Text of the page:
In “The Coherence Premium”, featured in the June edition of the June Harvard Business Review, Booz & Co’s Paul Leinwand and Cesare Mainardi advance the idea that strategy should start with recognizing what your firm does well that customers value and that competitors can’t eclipse and then building a core set of best-in-class capabilities to uniquely deliver on those products/services. If done well, the authors contend, the market will reward the company with higher growth and returns.
The three elements to deriving a company’s “Right to Win”:
- Way to Play – organizational alignment around the company’s value proposition
- Product and Service fit – portfolio alignment around the enabling core capabilities
- Capabilities System – the “engine of value creation is the 3 to 6 capabilities that allow companies to deliver their value proposition”
Great examples are provided in Walmart and the consumer health business of Pfizer (positive examples) as well as Anheuser-Busch and ConAgra Foods (not so positive). Interesting chart correlating their “Capabilities Coherence Score” and EBIT.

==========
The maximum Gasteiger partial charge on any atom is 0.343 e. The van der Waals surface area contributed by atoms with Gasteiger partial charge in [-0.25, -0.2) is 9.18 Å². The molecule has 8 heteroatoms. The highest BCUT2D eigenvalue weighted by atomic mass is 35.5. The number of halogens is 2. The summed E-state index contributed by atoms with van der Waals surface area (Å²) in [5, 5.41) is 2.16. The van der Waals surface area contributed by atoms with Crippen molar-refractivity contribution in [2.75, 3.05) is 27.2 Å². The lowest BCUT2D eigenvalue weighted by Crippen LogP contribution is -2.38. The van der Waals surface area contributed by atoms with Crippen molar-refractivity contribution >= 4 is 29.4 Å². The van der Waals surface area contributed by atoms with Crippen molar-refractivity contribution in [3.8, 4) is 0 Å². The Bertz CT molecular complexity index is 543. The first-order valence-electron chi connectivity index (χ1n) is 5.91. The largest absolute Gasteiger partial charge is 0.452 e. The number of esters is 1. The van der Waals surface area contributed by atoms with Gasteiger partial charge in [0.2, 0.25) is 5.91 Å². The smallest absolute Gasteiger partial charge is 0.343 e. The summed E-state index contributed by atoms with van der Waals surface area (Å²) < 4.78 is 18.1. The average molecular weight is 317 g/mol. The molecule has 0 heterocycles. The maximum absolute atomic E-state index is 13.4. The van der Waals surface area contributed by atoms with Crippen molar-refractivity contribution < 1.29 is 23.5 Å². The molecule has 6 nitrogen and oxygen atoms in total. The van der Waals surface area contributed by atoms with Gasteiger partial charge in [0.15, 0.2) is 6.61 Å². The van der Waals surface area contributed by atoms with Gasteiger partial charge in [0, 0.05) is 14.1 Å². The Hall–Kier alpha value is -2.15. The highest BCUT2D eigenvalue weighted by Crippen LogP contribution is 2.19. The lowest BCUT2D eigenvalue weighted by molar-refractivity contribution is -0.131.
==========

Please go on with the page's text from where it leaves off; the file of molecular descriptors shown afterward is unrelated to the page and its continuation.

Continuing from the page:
It’s a very clean approach which is intended to create value for the corporation in the following four ways:
- Strengthens competitive advantage by continually enhancing capabilities (employees and systems)
- Focuses strategic investment (organic and inorganic)
- Produces efficiencies of scale, leveraging capabilities across a “coherent”portfolio
- Creates alignment between strategic intent and day-to-day decision making
“Most companies don’t pass the coherence test because they pay too much attention to external positioning and not enough to internal capabilities. They succumb to intense pressure for top-line growth and chase business in markets where they don’t have the capabilities to sustain success. Their growth emanates not from the core but from the acquisition of apparent “adjacencies” that are often anything but…”
Powerful idea, aligning your company’s “strategic capabilities system with the right marketplace opportunities”.